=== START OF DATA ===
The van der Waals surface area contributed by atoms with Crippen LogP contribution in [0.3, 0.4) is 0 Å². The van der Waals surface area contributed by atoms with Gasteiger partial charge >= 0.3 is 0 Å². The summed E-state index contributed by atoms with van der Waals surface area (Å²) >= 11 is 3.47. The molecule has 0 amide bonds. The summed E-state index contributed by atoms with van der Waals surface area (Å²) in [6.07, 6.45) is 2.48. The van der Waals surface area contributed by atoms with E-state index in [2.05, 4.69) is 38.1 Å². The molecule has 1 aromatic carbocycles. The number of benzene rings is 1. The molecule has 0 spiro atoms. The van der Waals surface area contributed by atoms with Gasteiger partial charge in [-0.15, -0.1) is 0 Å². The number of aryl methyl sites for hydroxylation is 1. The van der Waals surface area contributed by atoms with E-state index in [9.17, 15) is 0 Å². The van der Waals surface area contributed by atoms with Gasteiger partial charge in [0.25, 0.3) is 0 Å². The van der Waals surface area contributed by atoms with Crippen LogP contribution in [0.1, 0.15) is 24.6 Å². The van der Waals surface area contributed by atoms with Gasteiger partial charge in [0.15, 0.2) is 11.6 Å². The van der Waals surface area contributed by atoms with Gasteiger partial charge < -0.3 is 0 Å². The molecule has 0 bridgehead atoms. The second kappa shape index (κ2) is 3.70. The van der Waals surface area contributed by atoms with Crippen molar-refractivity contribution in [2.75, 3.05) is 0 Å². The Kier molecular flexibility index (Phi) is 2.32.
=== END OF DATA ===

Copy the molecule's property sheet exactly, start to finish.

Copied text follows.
The van der Waals surface area contributed by atoms with Crippen LogP contribution in [0.3, 0.4) is 0 Å². The van der Waals surface area contributed by atoms with Gasteiger partial charge >= 0.3 is 0 Å². The summed E-state index contributed by atoms with van der Waals surface area (Å²) >= 11 is 3.47. The molecule has 0 amide bonds. The summed E-state index contributed by atoms with van der Waals surface area (Å²) in [6.07, 6.45) is 2.48. The van der Waals surface area contributed by atoms with E-state index in [2.05, 4.69) is 38.1 Å². The molecule has 1 aromatic carbocycles. The number of benzene rings is 1. The molecule has 0 spiro atoms. The van der Waals surface area contributed by atoms with Gasteiger partial charge in [-0.15, -0.1) is 0 Å². The number of aryl methyl sites for hydroxylation is 1. The van der Waals surface area contributed by atoms with E-state index in [9.17, 15) is 0 Å². The van der Waals surface area contributed by atoms with Gasteiger partial charge in [0.25, 0.3) is 0 Å². The van der Waals surface area contributed by atoms with Crippen LogP contribution in [0.1, 0.15) is 24.6 Å². The van der Waals surface area contributed by atoms with Gasteiger partial charge in [0.15, 0.2) is 11.6 Å². The van der Waals surface area contributed by atoms with Gasteiger partial charge < -0.3 is 0 Å². The molecule has 0 bridgehead atoms. The second kappa shape index (κ2) is 3.70. The van der Waals surface area contributed by atoms with Crippen molar-refractivity contribution in [2.75, 3.05) is 0 Å². The Kier molecular flexibility index (Phi) is 2.32.